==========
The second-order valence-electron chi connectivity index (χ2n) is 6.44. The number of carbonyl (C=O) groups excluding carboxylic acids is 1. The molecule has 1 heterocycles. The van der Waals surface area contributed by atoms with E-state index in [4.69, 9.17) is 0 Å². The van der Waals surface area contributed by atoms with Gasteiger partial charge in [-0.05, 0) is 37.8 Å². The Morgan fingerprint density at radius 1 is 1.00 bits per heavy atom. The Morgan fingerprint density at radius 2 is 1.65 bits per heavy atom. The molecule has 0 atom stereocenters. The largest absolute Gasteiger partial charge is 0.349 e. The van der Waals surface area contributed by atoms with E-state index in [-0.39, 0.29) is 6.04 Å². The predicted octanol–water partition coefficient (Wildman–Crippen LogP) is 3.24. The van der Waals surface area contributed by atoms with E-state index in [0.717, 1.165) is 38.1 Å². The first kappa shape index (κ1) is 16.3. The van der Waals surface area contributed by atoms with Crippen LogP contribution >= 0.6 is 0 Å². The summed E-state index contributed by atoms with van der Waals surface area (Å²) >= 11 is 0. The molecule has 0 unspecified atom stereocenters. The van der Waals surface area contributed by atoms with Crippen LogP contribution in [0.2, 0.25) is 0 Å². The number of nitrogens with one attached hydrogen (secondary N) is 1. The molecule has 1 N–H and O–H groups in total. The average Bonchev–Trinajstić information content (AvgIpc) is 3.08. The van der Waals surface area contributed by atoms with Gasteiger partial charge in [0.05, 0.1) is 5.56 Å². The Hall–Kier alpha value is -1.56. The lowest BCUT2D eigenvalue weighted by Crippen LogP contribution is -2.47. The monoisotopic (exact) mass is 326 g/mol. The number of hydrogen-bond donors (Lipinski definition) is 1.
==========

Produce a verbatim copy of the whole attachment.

The second-order valence-electron chi connectivity index (χ2n) is 6.44. The number of carbonyl (C=O) groups excluding carboxylic acids is 1. The molecule has 1 heterocycles. The van der Waals surface area contributed by atoms with E-state index in [4.69, 9.17) is 0 Å². The van der Waals surface area contributed by atoms with Gasteiger partial charge in [-0.05, 0) is 37.8 Å². The Morgan fingerprint density at radius 1 is 1.00 bits per heavy atom. The Morgan fingerprint density at radius 2 is 1.65 bits per heavy atom. The molecule has 0 atom stereocenters. The largest absolute Gasteiger partial charge is 0.349 e. The van der Waals surface area contributed by atoms with E-state index in [-0.39, 0.29) is 6.04 Å². The predicted octanol–water partition coefficient (Wildman–Crippen LogP) is 3.24. The van der Waals surface area contributed by atoms with E-state index in [0.717, 1.165) is 38.1 Å². The first kappa shape index (κ1) is 16.3. The van der Waals surface area contributed by atoms with Crippen LogP contribution >= 0.6 is 0 Å². The summed E-state index contributed by atoms with van der Waals surface area (Å²) >= 11 is 0. The molecule has 0 unspecified atom stereocenters. The van der Waals surface area contributed by atoms with Crippen LogP contribution in [0.2, 0.25) is 0 Å². The number of nitrogens with one attached hydrogen (secondary N) is 1. The molecule has 1 N–H and O–H groups in total. The average Bonchev–Trinajstić information content (AvgIpc) is 3.08. The van der Waals surface area contributed by atoms with Gasteiger partial charge in [0.05, 0.1) is 5.56 Å². The Hall–Kier alpha value is -1.56. The lowest BCUT2D eigenvalue weighted by Crippen LogP contribution is -2.47. The monoisotopic (exact) mass is 326 g/mol. The number of hydrogen-bond donors (Lipinski definition) is 1.